Posted by Kathleen Pooler/@kathypooler
“Every secret of a writer’s soul, every experience of his life, every quality of his mind, is written large in his work.” Virginia Wolff
Preparing for a writer’s conference with a clear set of goals is one of the valuable lessons I have gleaned over these past seven years of attending conferences.
Then life interfered after I returned home when I tripped over a cement bumper on my way out of the massage therapist’s office for my biweekly session, part of my self-care regimen. The next four days were filled with an ambulance ride to my local hospital, X-rays, CT Scans, two surgeries and a left arm cast. My left wrist and forearm were shattered in three places.
It’s true. “Life is what happens when you’re planning something else.”
I have six weeks of healing ahead–no driving, and limited use of left arm and hand. I write this blog post with my good right hand as I await a surgical repair with plates and screws.
I promised you some highlights now that I’ve had some time to reflect and absorb the “magic” of the Guild:
Well-known Memoir Author and Teacher Maureen Murdock presented “The Art of Memoir” covering carnality (use of sensory detail), character development, dialogue, structure, ethics and liability
Maureen presented a comprehensive review of memoir with a focus on carnality–bringing characters and events alive to the reader through scenic details, character development, voice, structure, reflection and takeaways.
After each writing exercise, she prompted us to answer these three questions as a way of digging deeper into our stories:
- What do I know now that I didn’t know then?
- How do feel?
- What more do I want to find out?
The overall goal is to deepen the characters, create believable dialogue and have a clear takeaway message.
Author and Visionary Thought Leader, Jan Phillips, explored “Stop Learning, Start Knowing”, challenging us to believe in our voices and to use them in meaningful ways to change the world; to awaken to our own sacredness and to master the ordeal so as to transform to gratitude.
She challenged us with questions, such as:
- In what form can your words be of use to the world?
- Are you aware of your gifts?
- What energies or actions do you aspire to?
And encouraged us to “love ourselves back into healing”.
Perhaps, the most important message:
The world needs your story. What are you waiting for?
Author and Writing Teacher, Eunice Scarfe invited us to “bring our reader into our lived experience” by focusing on structure in her workshop, “Writing Adrift”.
“Stop the narrative and get in touch with feelings vs informing or summarizing.”
She believes that “in every person lives an artist: a creator, a maker, a person driven by the desire and need to express.”
After each writing exercise, she encouraged us to draw a line and write, “Well done,….”
Suzi Banks Baum is an artist, actress, writer, teacher, community organizer, and mom. She’s passionate about helping women find their creative voice and live focused, joy-filled lives. I attended her “Mapping Motherhood” workshop where she guided us through a meditation and then on to a “messy”, mixed media exercise where we drew, colored, collaged our way through a home in our past as a way of tapping into our memories. I chose my childhood home:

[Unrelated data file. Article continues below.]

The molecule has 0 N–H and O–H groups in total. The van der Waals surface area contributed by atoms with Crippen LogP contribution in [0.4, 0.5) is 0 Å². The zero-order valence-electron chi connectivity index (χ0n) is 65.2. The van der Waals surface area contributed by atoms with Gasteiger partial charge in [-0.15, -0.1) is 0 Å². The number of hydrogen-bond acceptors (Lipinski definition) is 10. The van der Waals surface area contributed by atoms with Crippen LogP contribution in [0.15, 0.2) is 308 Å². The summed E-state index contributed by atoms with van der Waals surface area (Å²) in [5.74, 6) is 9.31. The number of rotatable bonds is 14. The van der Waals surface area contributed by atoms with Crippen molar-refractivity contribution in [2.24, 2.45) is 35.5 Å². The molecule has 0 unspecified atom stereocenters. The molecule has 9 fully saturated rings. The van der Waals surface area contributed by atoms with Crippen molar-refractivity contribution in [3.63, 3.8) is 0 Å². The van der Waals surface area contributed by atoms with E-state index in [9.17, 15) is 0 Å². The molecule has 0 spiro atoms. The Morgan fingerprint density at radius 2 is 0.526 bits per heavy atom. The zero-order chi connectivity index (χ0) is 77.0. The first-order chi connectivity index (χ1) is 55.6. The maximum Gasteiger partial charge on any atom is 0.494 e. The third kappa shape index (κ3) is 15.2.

As you can see, it is messy but it conjured up many childhood memories to recapture in story.
Kathleen O’Shea is a former nun and author of Women on the Row:Revelations From Both Sides of the Bars. Her workshop was”Writing From Your Religious Past”. Her prompt was a page of religious terms, “priest, rabbi, chalice, synagogue, etc” from which we circled five terms and began writing. The prompt took me to the memory of my First Communion Day where my dad had to carry me up the church steps because I had Rheumatic Fever and couldn’t exert myself. Upon reflection, the embarrassment I felt that day melted into a deep sense of gratitude for Dad’s compassion and gentleness.
A highlight for me in meeting Kathleen is to hear about her work with a women’s shelter in Rochester, New York. Due to the bare-bones nature of dorm living, the IWWG staff bought blankets, towels and desk lamps at the local Target’s. We then purchased the items for our rooms and decided to donate them to Kathleen’s shelter when we left–one example of the spirit of the Guild.
The only downside was not being able to attend other fabulous workshops. The magic and lessons of the week are still with me as I transition back to day-to-day life where I remain committed to nurturing my creativity, despite the broken bones.
How about you? What are some highlights from writer’s conferences you have attended?
I’d love to hear from you. Please leave your comments below~
Congratulations, Joan Rough. Your name was selected in a random drawing of commenters to receive Sean Conroy’s memoir, Through the Eyes of a Young Physician’s Assistant!
“How Rock “N Roll Inspires Me In My Writing: A WOW Blog Tour with David Berner. Davis is the author of a debut novel, Night Radio: A Love Story. He will offer a book giveaway to a commenter whose name will be selected in a random drawing.
“How Ghostwriters Help Memoirists” by CS Streetlights.
CS Streetlights is a ghostwriter and the author of a memoir, Tea and Madness, and has graciously offered to give away a copy to a commenter whose name will be selected in a random drawing.